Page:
O’ Be Joyful is the second record from the married, boot-stomping folk duo, Cary Ann Hearst and Michael Trent. But it’s their first offering as Shovels & Rope—the newly established moniker actually taken from the title of their first record together. The album has been available for stream (as long as you are willing to spread the word via Twitter or Facebook) for the past few weeks but dropped officially this past Wednesday via Dualtone Records. The “shovel” and the “rope”—tools of the trade for vagabonds and explorers during that romanticized period in American history when manifest destiny was not a punch-line—are the perfect images for their collaboration. If you can picture the dust blowing across the land and hear the accompanying soundtrack rising out of the whiskey-soaked bar, you are probably on your way to understanding the magic of this band.
These are two Charleston, SC musicians that came together over mutual appreciation of one another’s tunes; Trent was the principal songwriter and singer for The Films, a bratty, garage rock band that wrote two very solid albums, and Hearst was singing about the grittier side of country life in late-night bars around Charleston. My familiarity with The Films runs deep; I saw them open for Mando Diao in 2006 and later had a few friends take over their apartment lease in Brooklyn. In all honesty, with his garage rock background, I was a bit skeptical to think of Trent in a more folk-like context. It turns out Hearst’s influence may have been just what the doctor ordered. Hearst describes how she and Trent came together below:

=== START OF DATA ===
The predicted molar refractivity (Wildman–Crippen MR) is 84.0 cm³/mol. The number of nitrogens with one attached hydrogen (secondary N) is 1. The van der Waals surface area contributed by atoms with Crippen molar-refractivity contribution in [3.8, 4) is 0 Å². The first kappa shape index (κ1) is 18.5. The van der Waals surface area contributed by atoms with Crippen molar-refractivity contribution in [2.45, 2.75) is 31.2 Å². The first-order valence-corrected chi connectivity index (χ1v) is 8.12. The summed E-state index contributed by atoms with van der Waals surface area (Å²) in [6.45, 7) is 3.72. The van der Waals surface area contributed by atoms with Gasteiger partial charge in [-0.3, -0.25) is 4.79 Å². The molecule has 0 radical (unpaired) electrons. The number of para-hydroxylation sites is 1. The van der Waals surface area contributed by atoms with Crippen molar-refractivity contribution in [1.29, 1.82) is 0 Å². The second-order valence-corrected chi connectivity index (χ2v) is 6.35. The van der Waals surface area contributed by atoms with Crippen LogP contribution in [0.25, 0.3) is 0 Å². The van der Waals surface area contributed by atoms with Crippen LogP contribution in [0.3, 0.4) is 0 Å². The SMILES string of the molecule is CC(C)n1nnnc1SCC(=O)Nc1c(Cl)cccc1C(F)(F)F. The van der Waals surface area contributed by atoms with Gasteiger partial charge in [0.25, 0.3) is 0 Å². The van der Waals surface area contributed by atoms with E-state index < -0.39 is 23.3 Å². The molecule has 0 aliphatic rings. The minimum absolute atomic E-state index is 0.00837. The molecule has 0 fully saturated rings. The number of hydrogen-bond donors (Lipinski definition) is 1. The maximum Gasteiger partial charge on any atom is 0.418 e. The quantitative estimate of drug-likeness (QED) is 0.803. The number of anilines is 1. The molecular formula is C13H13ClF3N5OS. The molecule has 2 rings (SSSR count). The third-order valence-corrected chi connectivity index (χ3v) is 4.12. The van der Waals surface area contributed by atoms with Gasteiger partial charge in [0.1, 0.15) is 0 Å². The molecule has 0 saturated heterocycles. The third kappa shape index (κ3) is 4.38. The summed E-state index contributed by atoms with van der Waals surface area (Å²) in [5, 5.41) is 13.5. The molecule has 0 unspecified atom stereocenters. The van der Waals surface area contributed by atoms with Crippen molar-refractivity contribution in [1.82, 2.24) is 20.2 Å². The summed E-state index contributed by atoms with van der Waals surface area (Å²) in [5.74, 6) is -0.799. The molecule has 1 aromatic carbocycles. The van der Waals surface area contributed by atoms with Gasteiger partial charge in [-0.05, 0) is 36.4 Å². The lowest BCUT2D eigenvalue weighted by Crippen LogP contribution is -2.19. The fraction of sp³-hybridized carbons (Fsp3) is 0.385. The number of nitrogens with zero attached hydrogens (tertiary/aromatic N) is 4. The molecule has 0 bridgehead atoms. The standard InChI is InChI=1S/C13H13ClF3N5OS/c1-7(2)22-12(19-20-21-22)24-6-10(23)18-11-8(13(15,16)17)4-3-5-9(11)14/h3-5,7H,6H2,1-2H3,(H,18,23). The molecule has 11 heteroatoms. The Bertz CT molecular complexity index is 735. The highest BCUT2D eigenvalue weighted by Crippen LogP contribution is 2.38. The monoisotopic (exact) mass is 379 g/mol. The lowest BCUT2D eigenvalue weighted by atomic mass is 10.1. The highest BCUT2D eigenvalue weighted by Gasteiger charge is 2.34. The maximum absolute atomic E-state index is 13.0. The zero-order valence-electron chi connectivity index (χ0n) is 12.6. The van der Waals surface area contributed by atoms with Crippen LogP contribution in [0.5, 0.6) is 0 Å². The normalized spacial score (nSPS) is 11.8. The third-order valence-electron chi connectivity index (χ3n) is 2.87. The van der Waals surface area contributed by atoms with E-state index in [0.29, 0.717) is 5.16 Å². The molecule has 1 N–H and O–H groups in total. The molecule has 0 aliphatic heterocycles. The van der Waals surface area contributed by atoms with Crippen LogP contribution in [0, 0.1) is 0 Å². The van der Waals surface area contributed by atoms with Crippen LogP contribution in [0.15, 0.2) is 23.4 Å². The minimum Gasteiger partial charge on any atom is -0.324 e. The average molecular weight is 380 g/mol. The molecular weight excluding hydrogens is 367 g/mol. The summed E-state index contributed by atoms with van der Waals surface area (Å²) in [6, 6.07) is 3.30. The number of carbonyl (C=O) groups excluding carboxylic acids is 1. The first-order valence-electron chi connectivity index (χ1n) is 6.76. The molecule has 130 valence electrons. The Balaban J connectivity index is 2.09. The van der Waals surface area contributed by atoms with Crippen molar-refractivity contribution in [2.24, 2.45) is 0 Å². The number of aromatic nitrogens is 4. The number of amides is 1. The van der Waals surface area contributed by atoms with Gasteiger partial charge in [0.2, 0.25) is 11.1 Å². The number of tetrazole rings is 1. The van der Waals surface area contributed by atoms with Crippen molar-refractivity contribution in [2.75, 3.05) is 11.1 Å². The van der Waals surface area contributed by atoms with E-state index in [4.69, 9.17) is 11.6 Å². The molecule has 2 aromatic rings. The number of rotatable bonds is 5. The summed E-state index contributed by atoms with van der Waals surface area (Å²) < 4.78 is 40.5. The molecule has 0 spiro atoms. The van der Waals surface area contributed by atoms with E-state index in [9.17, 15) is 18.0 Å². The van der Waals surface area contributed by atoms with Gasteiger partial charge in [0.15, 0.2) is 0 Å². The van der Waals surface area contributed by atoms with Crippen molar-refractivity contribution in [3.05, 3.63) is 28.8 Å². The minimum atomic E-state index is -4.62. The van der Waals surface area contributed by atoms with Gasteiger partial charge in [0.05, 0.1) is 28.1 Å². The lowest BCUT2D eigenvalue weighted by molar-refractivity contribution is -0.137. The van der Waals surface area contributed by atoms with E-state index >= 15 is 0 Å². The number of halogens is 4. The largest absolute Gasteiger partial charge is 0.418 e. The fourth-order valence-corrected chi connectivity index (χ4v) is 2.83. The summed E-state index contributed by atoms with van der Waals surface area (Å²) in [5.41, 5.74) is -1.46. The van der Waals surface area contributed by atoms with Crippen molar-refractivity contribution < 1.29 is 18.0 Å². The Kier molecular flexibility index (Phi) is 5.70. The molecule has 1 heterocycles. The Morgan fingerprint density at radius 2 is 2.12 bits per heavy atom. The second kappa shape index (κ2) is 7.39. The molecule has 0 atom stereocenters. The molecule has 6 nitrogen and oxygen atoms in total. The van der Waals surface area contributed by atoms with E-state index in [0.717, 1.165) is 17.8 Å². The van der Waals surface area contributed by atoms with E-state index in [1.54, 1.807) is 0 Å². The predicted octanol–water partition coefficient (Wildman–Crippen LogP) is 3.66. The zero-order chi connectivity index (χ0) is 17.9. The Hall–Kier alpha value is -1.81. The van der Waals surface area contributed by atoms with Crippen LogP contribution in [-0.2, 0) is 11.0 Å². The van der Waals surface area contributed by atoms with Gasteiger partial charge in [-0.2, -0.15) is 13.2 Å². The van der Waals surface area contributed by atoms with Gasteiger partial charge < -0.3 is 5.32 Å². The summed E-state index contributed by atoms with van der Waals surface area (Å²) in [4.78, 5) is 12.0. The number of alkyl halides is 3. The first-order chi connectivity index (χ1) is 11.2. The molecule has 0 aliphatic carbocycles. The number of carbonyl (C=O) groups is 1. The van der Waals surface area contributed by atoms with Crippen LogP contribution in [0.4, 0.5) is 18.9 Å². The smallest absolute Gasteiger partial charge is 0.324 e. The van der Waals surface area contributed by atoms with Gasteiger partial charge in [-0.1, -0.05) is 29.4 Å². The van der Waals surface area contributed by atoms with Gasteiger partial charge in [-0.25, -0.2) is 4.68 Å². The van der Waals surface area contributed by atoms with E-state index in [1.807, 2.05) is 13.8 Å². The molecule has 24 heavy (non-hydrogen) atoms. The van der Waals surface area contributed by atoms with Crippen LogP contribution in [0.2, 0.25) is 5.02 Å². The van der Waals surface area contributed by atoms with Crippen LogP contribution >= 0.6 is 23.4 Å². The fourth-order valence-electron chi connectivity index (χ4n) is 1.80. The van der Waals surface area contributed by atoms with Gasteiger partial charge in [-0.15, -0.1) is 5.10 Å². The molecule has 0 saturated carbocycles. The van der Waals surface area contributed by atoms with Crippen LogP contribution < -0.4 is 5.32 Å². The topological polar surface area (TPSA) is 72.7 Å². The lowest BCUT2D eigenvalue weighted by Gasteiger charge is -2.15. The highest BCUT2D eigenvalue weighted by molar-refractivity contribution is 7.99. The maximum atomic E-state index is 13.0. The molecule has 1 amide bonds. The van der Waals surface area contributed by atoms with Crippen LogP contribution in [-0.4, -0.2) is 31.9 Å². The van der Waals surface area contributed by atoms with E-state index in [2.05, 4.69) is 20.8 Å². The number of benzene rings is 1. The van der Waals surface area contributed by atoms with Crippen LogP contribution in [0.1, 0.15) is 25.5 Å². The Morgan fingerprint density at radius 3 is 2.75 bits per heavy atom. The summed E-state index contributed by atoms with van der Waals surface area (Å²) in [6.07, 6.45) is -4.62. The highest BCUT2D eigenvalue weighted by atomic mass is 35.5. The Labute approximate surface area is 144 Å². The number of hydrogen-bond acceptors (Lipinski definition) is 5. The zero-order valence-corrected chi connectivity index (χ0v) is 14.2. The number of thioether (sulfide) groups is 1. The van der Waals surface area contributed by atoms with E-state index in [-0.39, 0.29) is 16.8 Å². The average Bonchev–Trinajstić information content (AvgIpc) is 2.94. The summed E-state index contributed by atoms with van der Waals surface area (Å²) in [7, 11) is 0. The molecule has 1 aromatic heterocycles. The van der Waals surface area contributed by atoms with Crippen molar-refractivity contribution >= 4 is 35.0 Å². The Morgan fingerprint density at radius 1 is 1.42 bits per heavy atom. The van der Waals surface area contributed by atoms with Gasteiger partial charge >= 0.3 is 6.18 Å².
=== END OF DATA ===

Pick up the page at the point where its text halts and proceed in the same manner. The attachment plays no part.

“After I had finished school, I was starting to get out on the road a little. Michael and I met on tour with Jump Little Children in Athens, Georgia at the historic Georgia Theater. He was in a sexy, nasty little rock and roll band from Denver, CO. I had been hanging out singing in bars in Charleston, half drunk most the time, not really up to much. I felt at times like I was rusting in place, waiting for some great adventure to come along. When The Films moved to Charleston, with their ameri-trash glam rock-a-mount cowboy swagger, I was as good as done for. Michael became one of my favorite songwriters.”
What’s amazing about this record is that it was recorded partly on the road—both literally (on the RV) and figuratively (in hotel rooms and such)—with a single microphone. By doing so they achieve this crazed, frenetic authenticity (at least that’s my romantic notion) and prove that sometimes it’s better to go out with your boots on, shed the drab of the studio, and create music in the vast expanses and tiny nooks of the world.